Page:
The critical properties of the C_{7+} fraction in the default EOS are shown in Fig. 3. An EOS with multiplication factor 1.03 for *T _{c}* of C

_{36+}is shown in the same figure.

Fig. 4 compares the calculated *K*-values at 3250 psia and 178 ^{o}F using two EOS models: (1) default SRK EOS model with all zero BIPs and (2) an identical EOS model but with *T _{c}* of C

_{36+}being 3% higher than the default EOS.

From Figs. 3 and 4 we see that increasing the *T _{c}* of C

_{36+}by 3% gives monotonic

*T*’s versus

_{c}*M*&

_{i}*T*, but with C

_{b,i}_{36+}

*K*-values that are higher than the

*K*-value of C

_{32}.

Modifying the normal boiling point temperature of C_{36+} by updating the acentric factor may also result in crossing K-values. Fig. 5 show that crossing *K*-values are more likely when regressing on C_{36+} *T _{b}* than on C

_{36+}

*p*. This figure gives the

_{c}*K*-values of C

_{35}and C

_{36+ }at a pressure of 3250 psia for varying

*p*and

_{c}*T*of C

_{b}_{36+}. All other properties of the EOS models are identical.

As mentioned in footnote 1, our normal procedure for using boiling point as a regression variable will change in a consistent way the three component properties (*T _{c}*,

*p*,

_{c}*w*). When making this consistent alteration of boiling point for C

_{36+}, we find that a decrease of almost 9% is required in

*T*to cause crossing

_{b}*K*-values between C

_{35}and C

_{36+}.

Fig. 5 shows that decreasing the normal boiling point of C_{36+ }by only 2% gives crossing *K*-values. A decrease in *T _{b}* of C

_{36+}by 2% still gives smooth monotonic

*T*versus

_{b,i}*M*.

_{i}So, why can an EOS with zero BIPs and monotonic behaving critical properties give crossing *K*-values? Michelsen showed that *K*-values can be calculated exactly with the following equation for all zero BIPs:

$$\log{(K_i)}=C_0+C_1\sqrt{a_i}+C_2b_i$$ | (1) |

where

$$a_i=\Omega_a^0\frac{R^2T_c^2}{p_c}\alpha_i$$ | (2) |

$$ b_i=\Omega_b^0\frac{RT_c}{p_c} $$ | (3) |

and the three constants C_{0}, C_{1}, and C_{2} are known from the EOS flash calculation at a specific (*p*,*T*) and composition. Crossing *K*-values of neighboring components *K _{m}* and

*K*exist when

_{n}*K*=

_{m}*K*. This condition arises when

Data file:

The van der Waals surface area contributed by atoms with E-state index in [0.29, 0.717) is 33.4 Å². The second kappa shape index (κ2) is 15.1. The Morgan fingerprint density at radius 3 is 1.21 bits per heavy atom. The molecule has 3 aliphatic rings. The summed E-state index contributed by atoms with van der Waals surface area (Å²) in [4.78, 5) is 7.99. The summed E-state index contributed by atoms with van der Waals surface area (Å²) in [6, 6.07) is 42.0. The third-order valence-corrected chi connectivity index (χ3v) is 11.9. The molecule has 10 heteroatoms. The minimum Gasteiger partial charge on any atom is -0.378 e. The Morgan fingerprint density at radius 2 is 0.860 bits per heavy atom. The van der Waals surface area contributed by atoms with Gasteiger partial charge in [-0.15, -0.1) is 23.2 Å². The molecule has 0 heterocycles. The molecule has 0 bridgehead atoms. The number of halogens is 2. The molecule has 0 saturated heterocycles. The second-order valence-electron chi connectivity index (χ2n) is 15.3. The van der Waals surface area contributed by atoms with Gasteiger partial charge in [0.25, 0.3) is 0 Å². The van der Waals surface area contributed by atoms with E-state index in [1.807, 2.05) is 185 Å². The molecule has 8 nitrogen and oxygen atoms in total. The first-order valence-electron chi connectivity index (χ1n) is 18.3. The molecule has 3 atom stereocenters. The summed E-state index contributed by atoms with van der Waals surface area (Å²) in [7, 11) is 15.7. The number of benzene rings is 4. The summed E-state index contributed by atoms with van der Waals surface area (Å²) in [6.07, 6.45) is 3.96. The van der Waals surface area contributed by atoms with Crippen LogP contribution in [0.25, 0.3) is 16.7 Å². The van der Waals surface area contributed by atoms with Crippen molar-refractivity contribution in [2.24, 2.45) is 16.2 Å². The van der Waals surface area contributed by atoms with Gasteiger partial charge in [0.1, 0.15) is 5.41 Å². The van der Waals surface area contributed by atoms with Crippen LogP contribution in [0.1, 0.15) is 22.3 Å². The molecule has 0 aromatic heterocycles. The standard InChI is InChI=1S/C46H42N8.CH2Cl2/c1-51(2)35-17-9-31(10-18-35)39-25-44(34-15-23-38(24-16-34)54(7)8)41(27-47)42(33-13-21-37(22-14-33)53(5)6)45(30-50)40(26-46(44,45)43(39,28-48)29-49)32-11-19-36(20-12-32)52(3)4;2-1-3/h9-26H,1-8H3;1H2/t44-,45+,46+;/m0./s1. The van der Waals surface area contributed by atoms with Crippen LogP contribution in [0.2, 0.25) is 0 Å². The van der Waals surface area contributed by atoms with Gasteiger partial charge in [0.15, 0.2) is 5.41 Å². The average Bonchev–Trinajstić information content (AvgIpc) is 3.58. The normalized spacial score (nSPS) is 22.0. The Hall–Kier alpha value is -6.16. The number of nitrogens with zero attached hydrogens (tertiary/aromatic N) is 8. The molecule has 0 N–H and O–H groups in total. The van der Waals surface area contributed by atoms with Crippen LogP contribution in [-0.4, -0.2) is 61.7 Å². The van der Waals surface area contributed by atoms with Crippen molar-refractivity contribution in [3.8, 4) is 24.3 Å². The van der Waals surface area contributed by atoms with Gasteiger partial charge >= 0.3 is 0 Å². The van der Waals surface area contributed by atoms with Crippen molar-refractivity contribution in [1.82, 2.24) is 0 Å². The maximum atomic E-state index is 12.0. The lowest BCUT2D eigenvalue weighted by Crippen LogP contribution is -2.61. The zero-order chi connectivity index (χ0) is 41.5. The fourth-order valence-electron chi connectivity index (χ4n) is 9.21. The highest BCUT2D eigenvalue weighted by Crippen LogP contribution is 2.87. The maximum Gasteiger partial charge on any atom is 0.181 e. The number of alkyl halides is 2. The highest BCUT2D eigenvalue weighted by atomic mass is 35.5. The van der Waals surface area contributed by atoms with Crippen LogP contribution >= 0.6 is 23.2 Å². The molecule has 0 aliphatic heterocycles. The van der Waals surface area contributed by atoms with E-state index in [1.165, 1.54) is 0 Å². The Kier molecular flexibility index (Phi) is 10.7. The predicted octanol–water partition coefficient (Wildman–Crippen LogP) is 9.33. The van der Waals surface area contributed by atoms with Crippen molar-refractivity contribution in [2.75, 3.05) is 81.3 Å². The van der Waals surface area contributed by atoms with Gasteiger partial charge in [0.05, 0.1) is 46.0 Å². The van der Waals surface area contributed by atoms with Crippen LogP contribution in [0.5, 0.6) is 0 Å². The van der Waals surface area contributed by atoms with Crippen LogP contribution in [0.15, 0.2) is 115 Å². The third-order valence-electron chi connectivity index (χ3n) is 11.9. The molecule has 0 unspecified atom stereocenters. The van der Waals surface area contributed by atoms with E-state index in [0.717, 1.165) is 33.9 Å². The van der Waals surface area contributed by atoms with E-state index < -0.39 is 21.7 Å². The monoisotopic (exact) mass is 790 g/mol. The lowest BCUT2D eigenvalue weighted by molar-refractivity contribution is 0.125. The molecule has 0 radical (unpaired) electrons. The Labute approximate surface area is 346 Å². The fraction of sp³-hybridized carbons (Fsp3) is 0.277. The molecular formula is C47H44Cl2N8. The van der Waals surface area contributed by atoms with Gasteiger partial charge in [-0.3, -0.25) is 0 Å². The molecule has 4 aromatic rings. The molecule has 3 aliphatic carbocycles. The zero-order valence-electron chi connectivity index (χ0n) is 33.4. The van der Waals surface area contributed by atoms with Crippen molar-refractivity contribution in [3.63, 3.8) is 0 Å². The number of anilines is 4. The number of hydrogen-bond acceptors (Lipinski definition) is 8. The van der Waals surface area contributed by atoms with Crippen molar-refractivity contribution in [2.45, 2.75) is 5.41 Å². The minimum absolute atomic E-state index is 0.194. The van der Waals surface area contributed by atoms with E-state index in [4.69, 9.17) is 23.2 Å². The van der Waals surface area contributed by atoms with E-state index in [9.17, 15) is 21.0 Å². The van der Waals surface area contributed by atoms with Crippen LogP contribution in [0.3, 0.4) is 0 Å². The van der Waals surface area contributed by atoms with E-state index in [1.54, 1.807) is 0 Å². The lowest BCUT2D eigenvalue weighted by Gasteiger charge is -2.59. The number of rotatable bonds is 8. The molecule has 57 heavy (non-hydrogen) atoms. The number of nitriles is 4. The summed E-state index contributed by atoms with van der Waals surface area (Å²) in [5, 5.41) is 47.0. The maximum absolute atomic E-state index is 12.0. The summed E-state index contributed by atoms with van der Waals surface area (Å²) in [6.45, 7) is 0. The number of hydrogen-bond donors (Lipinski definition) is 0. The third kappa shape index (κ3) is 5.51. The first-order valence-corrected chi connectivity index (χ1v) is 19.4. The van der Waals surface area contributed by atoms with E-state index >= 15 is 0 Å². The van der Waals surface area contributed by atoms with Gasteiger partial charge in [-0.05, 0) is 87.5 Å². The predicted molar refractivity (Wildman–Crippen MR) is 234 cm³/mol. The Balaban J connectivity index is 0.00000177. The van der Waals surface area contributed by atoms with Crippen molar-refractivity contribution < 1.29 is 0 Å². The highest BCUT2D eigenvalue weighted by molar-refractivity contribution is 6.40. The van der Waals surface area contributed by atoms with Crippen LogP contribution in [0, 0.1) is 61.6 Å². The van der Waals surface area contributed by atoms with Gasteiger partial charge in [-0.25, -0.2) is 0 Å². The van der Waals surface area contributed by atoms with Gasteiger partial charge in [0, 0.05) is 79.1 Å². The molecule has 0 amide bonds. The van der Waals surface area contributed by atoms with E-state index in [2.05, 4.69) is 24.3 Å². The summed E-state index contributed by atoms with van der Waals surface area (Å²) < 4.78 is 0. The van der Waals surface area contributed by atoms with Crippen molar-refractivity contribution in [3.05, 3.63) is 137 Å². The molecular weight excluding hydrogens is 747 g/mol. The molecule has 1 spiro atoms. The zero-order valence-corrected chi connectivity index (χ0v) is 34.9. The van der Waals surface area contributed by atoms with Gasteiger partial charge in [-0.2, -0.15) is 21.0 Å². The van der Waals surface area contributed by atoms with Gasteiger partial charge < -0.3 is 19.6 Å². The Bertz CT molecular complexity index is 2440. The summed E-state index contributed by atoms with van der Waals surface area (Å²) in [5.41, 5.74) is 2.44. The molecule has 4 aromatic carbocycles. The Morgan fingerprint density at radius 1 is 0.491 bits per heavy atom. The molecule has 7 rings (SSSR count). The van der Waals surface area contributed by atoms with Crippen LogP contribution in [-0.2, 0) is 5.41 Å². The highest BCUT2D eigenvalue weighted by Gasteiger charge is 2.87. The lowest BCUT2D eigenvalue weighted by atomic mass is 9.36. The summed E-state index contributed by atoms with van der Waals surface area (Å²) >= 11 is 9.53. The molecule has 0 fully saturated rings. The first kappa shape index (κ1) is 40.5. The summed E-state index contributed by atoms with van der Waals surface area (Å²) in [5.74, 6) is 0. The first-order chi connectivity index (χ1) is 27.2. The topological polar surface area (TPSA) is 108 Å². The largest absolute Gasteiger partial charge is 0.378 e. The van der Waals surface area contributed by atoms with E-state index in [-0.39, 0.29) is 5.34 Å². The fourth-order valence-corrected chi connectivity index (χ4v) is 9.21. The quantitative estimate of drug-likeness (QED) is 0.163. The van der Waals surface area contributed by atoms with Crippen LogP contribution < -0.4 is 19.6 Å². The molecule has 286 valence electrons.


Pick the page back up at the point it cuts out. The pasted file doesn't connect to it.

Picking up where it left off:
_{n}$$\frac{\sqrt{a_m}-\sqrt{a_n}}{b_n-b_m}=\frac{C_2}{C_1}$$ | (4) |

## Summary

So, in conclusion, to ensure a thermodynamically consistent EOS model it is important to check that the critical properties of the EOS model are monotonic, but __also__ to check for monotonic *K*-value behavior of hydrocarbon fractions at relevant pressures and temperatures.

**Note**:

[1] The change in boiling point shown here is equivalent to changing only the acentric factor, without any change in critical pressure or temperature. The normal tuning practice used at **whitson** for modifying boiling point is different, where the critical pressure, critical temperature, and acentric factor are all modified when boiling point is modified – i.e. a “consistent” property change due to the uncertainty in normal boiling point of petroleum fractions.

###

Le Learn more about our software products

**Global**

Curtis Hays Whitson

curtishays@whitson.com

**Asia-Pacific**

Kameshwar Singh

singh@whitson.com

**Middle East**

Ahmad Alavian

alavian@whitson.com

**Americas**

Mathias Lia Carlsen

carlsen@whitson.com

**About whitson**

whitson supports energy companies, oil services companies, investors and government organizations with expertise and expansive analysis within PVT, gas condensate reservoirs and gas-based EOR. Our coverage ranges from R&D based industry studies to detailed due diligence, transaction or court case projects. We help our clients find the best possible answers to complex questions and assist them in the successful decision-making on technical challenges. We do this through a continuous, transparent dialog with our clients – before, during and after our engagement. The company was founded by Dr. Curtis Hays Whitson in 1988 and is a Norwegian corporation located in Trondheim, Norway, with local presence in USA, Middle East, India and Indonesia